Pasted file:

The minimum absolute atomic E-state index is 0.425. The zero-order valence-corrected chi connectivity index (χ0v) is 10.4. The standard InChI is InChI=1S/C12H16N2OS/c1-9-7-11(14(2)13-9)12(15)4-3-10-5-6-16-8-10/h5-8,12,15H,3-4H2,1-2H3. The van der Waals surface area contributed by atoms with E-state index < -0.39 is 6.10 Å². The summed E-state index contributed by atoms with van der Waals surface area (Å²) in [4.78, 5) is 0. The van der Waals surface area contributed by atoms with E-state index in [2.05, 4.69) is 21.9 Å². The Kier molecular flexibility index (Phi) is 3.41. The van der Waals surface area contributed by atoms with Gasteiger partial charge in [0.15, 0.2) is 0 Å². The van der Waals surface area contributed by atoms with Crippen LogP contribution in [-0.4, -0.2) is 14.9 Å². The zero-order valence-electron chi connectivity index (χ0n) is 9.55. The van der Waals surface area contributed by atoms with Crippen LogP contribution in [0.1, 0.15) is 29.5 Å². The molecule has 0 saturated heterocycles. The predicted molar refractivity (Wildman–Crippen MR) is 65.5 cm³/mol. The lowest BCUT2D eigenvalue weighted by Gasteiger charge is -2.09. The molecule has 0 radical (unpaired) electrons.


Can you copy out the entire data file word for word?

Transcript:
The minimum absolute atomic E-state index is 0.425. The zero-order valence-corrected chi connectivity index (χ0v) is 10.4. The standard InChI is InChI=1S/C12H16N2OS/c1-9-7-11(14(2)13-9)12(15)4-3-10-5-6-16-8-10/h5-8,12,15H,3-4H2,1-2H3. The van der Waals surface area contributed by atoms with E-state index < -0.39 is 6.10 Å². The summed E-state index contributed by atoms with van der Waals surface area (Å²) in [4.78, 5) is 0. The van der Waals surface area contributed by atoms with E-state index in [2.05, 4.69) is 21.9 Å². The Kier molecular flexibility index (Phi) is 3.41. The van der Waals surface area contributed by atoms with Gasteiger partial charge in [0.15, 0.2) is 0 Å². The van der Waals surface area contributed by atoms with Crippen LogP contribution in [-0.4, -0.2) is 14.9 Å². The zero-order valence-electron chi connectivity index (χ0n) is 9.55. The van der Waals surface area contributed by atoms with Crippen LogP contribution in [0.1, 0.15) is 29.5 Å². The molecule has 0 saturated heterocycles. The predicted molar refractivity (Wildman–Crippen MR) is 65.5 cm³/mol. The lowest BCUT2D eigenvalue weighted by Gasteiger charge is -2.09. The molecule has 0 radical (unpaired) electrons.